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Ayong Farm, Lampung, Indonesia, is a typical SE Asian sea cage farm. Wooden rafts are supported by drums for flotation, and mesh nets containing grouper species are suspended underneath.

AIMS scientists are engaged in an international project aimed at establishing sustainable capacity thresholds for tropical finfish cage aquaculture. Field studies have now been completed at a large barramundi farm in the Northern Territory and at grouper farms in South Sulawesi and Lampung provinces, Indonesia. Data from these studies are being used to develop planning tools that will be initially applied in Indonesia, but will be applicable throughout the region.

This project, "Planning tools for environmentally sustainable tropical finfish cage culture in Indonesia and northern Australia", was funded by ACIAR to link AIMS' scientific expertise on tropical coastal processes to research on the environmental effects of fish cages being undertaken in Indonesia at the Research Institute for Coastal Aquaculture (RICA), in South Sulawesi and the National Sea Farming Development Centre in Lampung. A companion project based at UNSW was funded by ACIAR to research similar issues for land-based aquaculture. Expected community benefits from this work will include minimisation of local environmental impacts of cage culture at the study sites and a general framework for assisting future cage farming developments in Indonesia to be ecologically sustainable.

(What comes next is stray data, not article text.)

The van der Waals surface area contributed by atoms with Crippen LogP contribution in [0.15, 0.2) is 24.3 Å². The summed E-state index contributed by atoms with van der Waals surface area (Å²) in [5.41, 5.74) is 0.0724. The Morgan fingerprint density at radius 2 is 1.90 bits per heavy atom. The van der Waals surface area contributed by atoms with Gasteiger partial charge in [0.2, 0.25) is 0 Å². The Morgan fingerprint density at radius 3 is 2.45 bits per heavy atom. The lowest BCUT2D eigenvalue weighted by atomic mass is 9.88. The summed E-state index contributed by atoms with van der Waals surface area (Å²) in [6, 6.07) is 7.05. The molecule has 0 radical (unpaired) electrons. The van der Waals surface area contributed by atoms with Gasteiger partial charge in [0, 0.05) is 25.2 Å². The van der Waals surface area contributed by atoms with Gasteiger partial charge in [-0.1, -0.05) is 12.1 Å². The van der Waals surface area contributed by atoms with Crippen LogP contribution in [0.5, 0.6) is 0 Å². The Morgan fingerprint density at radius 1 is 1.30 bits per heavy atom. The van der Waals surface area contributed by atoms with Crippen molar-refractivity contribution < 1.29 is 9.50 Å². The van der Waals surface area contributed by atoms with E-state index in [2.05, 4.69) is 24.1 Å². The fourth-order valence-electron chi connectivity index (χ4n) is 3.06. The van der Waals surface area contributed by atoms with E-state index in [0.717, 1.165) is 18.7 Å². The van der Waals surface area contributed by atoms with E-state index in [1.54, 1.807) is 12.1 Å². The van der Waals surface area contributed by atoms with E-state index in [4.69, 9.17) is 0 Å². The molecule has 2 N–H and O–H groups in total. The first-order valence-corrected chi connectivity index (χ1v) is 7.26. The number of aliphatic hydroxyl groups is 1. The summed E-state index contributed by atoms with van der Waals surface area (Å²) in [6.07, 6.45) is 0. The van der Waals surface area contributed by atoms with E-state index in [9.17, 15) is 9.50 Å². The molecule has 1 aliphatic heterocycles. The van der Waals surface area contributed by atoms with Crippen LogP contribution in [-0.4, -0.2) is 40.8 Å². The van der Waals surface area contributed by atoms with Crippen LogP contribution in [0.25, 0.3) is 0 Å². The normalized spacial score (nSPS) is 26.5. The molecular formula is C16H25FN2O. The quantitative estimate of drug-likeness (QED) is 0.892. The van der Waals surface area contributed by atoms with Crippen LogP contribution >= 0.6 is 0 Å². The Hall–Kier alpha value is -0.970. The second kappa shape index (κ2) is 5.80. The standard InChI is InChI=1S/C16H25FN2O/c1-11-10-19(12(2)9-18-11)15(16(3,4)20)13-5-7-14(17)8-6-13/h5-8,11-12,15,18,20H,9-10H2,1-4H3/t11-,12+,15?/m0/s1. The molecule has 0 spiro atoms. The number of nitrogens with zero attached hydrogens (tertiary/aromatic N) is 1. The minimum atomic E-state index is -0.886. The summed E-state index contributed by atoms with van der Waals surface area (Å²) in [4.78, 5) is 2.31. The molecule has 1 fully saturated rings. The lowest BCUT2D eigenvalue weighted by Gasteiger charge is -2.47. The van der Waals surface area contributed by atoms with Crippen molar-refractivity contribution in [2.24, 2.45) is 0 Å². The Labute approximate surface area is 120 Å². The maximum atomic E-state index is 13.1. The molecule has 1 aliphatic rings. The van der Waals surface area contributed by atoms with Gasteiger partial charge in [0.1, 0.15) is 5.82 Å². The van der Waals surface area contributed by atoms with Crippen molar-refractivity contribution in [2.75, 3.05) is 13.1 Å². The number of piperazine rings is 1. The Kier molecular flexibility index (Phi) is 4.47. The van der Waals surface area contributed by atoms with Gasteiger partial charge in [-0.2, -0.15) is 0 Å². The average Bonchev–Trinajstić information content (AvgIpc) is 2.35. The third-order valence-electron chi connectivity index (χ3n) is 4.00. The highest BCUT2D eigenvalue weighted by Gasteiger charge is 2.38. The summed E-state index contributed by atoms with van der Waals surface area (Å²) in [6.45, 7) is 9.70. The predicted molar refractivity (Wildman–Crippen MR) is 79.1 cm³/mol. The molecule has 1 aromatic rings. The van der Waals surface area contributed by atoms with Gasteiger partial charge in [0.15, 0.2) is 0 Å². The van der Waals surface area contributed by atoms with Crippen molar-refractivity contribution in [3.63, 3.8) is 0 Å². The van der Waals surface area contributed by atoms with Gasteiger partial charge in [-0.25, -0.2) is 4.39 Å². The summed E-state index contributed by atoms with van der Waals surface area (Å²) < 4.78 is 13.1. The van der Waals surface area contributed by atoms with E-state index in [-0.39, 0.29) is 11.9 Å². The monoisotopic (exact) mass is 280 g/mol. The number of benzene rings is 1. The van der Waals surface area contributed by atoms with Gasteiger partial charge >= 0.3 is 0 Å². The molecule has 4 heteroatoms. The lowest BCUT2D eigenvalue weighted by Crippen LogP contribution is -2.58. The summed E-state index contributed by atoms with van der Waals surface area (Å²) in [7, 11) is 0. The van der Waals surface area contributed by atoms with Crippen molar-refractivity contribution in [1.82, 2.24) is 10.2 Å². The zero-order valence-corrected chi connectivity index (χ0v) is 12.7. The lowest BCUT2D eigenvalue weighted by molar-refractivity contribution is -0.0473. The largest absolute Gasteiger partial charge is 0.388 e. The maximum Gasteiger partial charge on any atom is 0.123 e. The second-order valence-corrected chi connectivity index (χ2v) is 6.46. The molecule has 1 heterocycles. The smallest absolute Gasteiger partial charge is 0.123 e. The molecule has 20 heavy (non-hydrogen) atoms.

Although sea cage aquaculture in tropical Australia is limited (currently only one farm in Queensland), the work in Indonesia facilitates the development of planning tools for aquaculture in environments where such aquaculture is already intensive. The knowledge gained will provide answers to common questions posed by environmental managers, such as "what is the footprint (area of influence) of a sea cage farm?", and "how many sea cages can a particular environment support before there is evidence of detectable influences upon natural ecosystem processes including resilience?"